Brazilian researchers have developed a computer program that locates swimming pools and rooftop water tanks in aerial photographs with the aid of artificial intelligence to help identify areas vulnerable to infestation by Aedes aegypti, the mosquito that transmits dengue, zika, chikungunya and yellow fever.
The innovation, which can also be used as a public policy tool for dynamic socio-economic mapping of urban areas, resulted from research and development work by professionals at the University of São Paulo (USP), the Federal University of Minas Gerais (UFMG) and the São Paulo State Department of Health’s Endemic Control Superintendence (SUCEN), as part of a project supported by FAPESP. An article about it is published in the journal PLOS ONE.
“Our work initially consisted of creating a model based on aerial images and computer science to detect water tanks and pools, and to use them as a socio-economic indicator,” said Francisco Chiaravalloti Neto, last author of the article. He is a professor in the Epidemiology Department at USP’s School of Public Health (FSP), with a first degree in engineering.
As the article notes, previous research had already shown that dengue tends to be most prevalent in deprived urban areas, so that prevention of dengue, zika and other diseases transmitted by the mosquito can be made considerably more effective by use of a relatively dynamic socio-economic mapping model, especially given the long interval between population censuses in Brazil (ten years or more).
“This is one of the first steps in a broader project,” Chiaravalloti Neto said. Among other aims, he and his team plan to detect other elements of the images and quantify real infestation rates in specific areas so as to be able to refine and validate the model.
“We want to create a flow chart that can be used in different cities to pinpoint at-risk areas without the need for inspectors to call on houses, buildings and other breeding sites, as this is time-consuming and a waste of the taxpayer’s money,” he added.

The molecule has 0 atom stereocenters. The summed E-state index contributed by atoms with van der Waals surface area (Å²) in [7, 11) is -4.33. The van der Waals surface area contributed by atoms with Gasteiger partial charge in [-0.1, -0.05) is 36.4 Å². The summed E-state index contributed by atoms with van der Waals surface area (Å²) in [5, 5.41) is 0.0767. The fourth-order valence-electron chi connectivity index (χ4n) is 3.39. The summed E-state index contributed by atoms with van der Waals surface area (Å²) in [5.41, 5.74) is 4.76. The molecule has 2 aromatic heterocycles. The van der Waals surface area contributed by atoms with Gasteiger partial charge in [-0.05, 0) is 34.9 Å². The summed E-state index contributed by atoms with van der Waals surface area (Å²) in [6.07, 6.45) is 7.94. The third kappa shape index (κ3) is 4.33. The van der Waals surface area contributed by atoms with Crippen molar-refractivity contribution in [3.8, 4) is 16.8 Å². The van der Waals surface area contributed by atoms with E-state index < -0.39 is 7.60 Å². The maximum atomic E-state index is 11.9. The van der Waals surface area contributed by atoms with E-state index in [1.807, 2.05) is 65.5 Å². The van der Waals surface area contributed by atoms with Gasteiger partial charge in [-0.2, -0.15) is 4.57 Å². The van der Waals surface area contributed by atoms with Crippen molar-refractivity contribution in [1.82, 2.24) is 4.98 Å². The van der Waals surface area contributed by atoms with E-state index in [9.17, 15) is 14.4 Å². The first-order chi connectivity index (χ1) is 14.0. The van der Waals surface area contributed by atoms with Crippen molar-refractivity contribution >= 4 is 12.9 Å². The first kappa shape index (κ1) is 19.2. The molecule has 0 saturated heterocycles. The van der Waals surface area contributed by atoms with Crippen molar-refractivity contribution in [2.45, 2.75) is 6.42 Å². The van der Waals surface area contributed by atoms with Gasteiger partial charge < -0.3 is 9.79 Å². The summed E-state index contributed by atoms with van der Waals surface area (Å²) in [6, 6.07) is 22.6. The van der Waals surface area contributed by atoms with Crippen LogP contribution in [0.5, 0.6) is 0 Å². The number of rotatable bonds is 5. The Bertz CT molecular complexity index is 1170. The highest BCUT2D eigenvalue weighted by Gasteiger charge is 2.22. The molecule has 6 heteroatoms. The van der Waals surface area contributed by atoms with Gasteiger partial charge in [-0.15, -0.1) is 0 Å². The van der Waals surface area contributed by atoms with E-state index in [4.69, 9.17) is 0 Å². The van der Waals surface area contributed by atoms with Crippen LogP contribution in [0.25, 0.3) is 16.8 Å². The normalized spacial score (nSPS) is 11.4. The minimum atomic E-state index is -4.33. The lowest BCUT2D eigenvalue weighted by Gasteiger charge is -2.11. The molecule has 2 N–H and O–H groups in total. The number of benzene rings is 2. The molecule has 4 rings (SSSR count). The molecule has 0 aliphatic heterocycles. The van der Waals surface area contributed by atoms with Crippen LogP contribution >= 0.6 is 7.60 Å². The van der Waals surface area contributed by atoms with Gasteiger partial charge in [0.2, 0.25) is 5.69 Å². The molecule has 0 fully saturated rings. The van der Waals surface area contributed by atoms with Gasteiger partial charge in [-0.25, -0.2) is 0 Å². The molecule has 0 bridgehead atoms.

A previous study used artificial intelligence (AI) to detect water tanks and pools in Belo Horizonte, capital of Minas Gerais state. The researchers first presented satellite images of the city to a computer algorithm with tanks and pools already identified. The deep learning program then found patterns in the images that would make detection possible anywhere, and over time acquired the capability of distinguishing tanks and pools in photographs on its own.
“It’s genuine machine learning, a sub-area of AI,” said Jefersson Alex dos Santos, a professor in the Computer Science Department at UFMG, and founder of its Pattern Recognition and Earth Observation Laboratory (PATREO).
The more recent study focused on Campinas, the third-largest city in São Paulo state by population. Four areas were chosen, each with different socio-economic conditions according to the census. A drone with a high-resolution camera took aerial photographs of the areas, and two datasets were created, one for water tanks and the other for pools.
The next step entailed training the model and transferring the lessons learned. “We trained the model on Belo Horizonte and applied it to Campinas,” Santos said. With the images obtained in Campinas, the model became more reliable for the region, achieving accuracy rates of 90.23% and 87.53% for pools and tanks respectively.
When the algorithm was fully trained, the researchers used other images to detect tanks and pools in the four selected areas of Campinas and cross-referenced them with the census data. The results of the analysis showed larger numbers of roof tanks per square meter in poorer areas and more pools in wealthier areas.